SoftVault Systems, Inc. has added yet more cases to its long-running litigation campaign. The NPE, controlled by named inventors, has asserted two familiar patents (6,249,868; 6,594,765) against Adobe (4:16-cv-06474), AVG Technologies (4:16-cv-06471), F-Secure (4:16-cv-06473), Kony (4:16-cv-06469), and Oracle (4:16-cv-06454). The patents generally relate to remotely disabling hardware or software components of a computing device via interaction between an “embedded agent” in the component and a remote server. Throughout the campaign, SoftVault has targeted mechanisms for remote locking/disabling/activation, for these latest defendants, “the vast majority” of Adobe’s application software, AVG’s Managed Workplace, F-Secure’s SAFE software, Kony’s MobileFabric Platform and Management software, and Oracle’s Mobile Security Suite.
In its decade-long campaign asserting the same two patents (6,249,868; 6,594,765), SoftVault Systems, Inc. has filed a new complaint against Samsung (5:16-cv-04802). The ‘868 and ‘765 patents generally relate to remotely disabling hardware or software components of a computing device via interaction between an “embedded agent” in the component and a remote server. SoftVault Systems accuses Samsung of infringement through provision of products having a mechanism for remote locking/disabling, identifying as an example Samsung’s KNOX platform (along with its SDS EMM and CellWe software).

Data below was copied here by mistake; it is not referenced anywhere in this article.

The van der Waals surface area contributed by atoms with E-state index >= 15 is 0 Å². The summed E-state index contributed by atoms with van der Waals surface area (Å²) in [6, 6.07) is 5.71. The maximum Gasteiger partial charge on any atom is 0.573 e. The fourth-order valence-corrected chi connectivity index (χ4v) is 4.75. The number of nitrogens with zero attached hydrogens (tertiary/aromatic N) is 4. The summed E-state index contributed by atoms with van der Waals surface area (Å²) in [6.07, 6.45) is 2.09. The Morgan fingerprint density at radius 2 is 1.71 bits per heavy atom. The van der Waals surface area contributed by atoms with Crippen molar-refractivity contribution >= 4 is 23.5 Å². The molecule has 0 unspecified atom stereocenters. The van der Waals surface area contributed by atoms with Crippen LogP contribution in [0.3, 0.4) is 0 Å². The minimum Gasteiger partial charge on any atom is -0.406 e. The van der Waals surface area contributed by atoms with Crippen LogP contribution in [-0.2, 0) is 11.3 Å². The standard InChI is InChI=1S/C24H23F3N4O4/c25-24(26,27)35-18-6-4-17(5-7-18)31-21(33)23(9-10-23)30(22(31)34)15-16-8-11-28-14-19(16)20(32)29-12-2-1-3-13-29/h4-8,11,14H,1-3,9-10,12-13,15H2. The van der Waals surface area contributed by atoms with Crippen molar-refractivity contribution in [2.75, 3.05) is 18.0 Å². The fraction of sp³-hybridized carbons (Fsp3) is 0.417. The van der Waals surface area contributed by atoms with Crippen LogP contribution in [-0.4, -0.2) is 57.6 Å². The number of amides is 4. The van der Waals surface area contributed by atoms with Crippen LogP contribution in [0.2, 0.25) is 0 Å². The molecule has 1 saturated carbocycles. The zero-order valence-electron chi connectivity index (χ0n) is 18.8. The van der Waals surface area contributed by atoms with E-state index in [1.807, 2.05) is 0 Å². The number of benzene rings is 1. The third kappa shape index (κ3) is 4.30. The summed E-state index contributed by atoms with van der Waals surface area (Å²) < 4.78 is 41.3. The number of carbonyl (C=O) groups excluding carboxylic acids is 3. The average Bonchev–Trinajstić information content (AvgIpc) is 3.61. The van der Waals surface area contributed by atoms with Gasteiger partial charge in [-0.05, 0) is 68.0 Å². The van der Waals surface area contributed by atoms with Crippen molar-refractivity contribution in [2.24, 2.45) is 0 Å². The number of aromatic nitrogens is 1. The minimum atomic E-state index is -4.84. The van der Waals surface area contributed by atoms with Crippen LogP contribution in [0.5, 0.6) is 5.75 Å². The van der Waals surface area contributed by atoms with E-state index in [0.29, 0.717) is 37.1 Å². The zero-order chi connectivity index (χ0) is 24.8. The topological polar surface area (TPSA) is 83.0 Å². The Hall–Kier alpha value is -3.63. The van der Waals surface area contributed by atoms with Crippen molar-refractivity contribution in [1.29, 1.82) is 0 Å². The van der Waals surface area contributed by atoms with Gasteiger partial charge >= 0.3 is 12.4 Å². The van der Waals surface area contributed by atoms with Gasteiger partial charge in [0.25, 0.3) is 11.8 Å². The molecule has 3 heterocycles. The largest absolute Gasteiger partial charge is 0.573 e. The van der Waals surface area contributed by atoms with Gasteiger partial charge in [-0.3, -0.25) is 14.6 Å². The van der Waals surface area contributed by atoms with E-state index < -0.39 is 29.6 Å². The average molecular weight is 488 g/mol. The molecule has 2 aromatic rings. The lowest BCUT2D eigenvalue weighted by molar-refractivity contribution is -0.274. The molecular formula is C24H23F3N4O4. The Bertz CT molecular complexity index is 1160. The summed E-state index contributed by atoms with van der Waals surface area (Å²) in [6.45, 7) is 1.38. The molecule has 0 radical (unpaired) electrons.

SoftVault Systems, Inc. filed three separate suits against Citrix (4:13-cv-00754), Juniper Networks (4:13-cv-00752), and Alcatel-Lucent (Motive) (3:13-cv-00751). The suits allege that the defendants’ mobile software and endpoint management products infringe two patents related to the use of embedded agents to enable or disable a device (6,249,868; 6,594,765). Since January 2006, SoftVault has filed 13 suits against more than 20 defendants, including Acer, Dell, HP, Intel, Microsoft, RIM,Samsung, and Symantec. According to its website, SoftVault’s patented inventions have broad applications for transactions involving computer software, such as companies providing usage-based payment models (i.e. pay-per-use). 2/20, Northern District of California.
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